by Melani Cammett and Davide Luca
On 31 March 2019, Turkey will hold municipal and metropolitan elections. The polls, a test for the strength of the local level support for the ruling Justice and Development Party (AKP), come amidst significant macroeconomic turmoil. Over the last 12 months, inflation has climbed more than 11 percent on an annual basis, while the International Monetary Fund’s economic forecasts for the country speak of a meagre 0.4 percent growth in per-capita GDP during 2019 (compared to a world average of 3.7 percent). This macroeconomic deterioration follows a general slide in the quality of the country’s economic and political institutions. As fears persist over the strength of Turkey’s economy, what can be said about how the AKP has managed public resources since its rise to power in 2002? Do patterns of government spending reflect developmental or economic needs, or do political priorities largely dictate how budgets are allocated? New empirical analyses indicate that the AKP has systematically ‘picked’ local economic winners and losers, by strategically allocating public monies and resources to provinces for particular electoral reasons.
A critical decision facing governments around the world is how to distribute public resources necessary for development, given budget constraints. A wide-ranging body of scholarship explores how self-interested politicians affect the design and implementation of public policies for strategic reasons, beyond considerations of efficiency and equity.
Turkey’s public finances are highly centralised. For example, in 2005, local authorities’ share of total tax revenue amounted to 7.6 percent – that is, under one quarter of the level in Spain, half that of Mexico, and one third of the average across OECD countries. This strong centralisation of public finances offers Turkish governments a chance to manage and target public resources beyond that dictated by ‘good governance’ principles. The AKP has been no exception, with its skilful wielding of the government purse used to punish and reward voters, and the party’s de facto control over the national parliament has only heightened the centre’s control over public finances.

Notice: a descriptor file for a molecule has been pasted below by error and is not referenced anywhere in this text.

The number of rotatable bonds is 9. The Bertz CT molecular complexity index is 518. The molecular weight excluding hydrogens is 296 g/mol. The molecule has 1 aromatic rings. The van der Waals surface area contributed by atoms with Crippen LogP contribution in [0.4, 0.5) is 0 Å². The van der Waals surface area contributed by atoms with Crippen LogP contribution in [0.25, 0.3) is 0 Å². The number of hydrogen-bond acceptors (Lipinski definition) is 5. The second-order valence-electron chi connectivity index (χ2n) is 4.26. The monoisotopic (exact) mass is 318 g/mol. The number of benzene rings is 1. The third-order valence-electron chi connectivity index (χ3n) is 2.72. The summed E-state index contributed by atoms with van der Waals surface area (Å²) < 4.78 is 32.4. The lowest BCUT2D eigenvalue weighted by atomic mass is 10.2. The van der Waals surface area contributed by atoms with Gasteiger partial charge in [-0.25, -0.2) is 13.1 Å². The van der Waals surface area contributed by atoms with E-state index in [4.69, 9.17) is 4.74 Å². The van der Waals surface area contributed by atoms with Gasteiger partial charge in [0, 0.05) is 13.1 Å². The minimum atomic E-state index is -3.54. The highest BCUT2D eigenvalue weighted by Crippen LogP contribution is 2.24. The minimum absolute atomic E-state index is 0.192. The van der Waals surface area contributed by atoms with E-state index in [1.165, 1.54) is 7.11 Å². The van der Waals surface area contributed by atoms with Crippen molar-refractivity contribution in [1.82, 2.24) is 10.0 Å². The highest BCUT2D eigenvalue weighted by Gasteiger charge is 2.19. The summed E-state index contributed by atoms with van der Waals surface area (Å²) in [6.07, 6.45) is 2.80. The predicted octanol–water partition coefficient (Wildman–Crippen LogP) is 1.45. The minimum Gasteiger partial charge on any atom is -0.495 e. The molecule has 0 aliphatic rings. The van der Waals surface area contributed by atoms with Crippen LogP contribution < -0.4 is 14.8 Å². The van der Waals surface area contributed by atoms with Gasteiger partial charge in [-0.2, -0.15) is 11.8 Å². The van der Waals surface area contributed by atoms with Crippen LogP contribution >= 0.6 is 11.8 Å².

In a recent paper, we explore the rising consolidation of power by the AKP through the lens of distributive politics, aiming to assess how the ruling party has deployed public monies towards distinct political ends. Our results indicate that the AKP has funnelled highly excludable goods to party strongholds to retain core support while directing non-excludable goods to provinces where electoral races are much closer. That is, AKP strongholds have been targeted with significantly higher amounts of government expenditure while provinces where the party’s vote share dip below the national average have received more locally non-excludable, irreversible goods, such as infrastructure investment. This preferential targeting of excludable and reversible goods, such as current expenditure or firm subsidies, to AKP strongholds is evidence of ‘portfolio diversification’, in which different budget lines are exploited for distinct strategic objectives. More specifically, reliably pro-AKP districts have been targeted with significantly higher amounts of expenditure in the areas of education – the most important line of current expenditure, which accounts for more than 35 percent of the total – defence and, to a lesser extent, cultural and religious affairs. Our results also point to higher public order and security spending in far-right strongholds, notably in the heartlands of the ultra-nationalist Nationalist Movement Party (MHP), possibly with the goal of ‘winning the hearts and minds’ of voters who are ideologically close to the AKP, and who value order and security.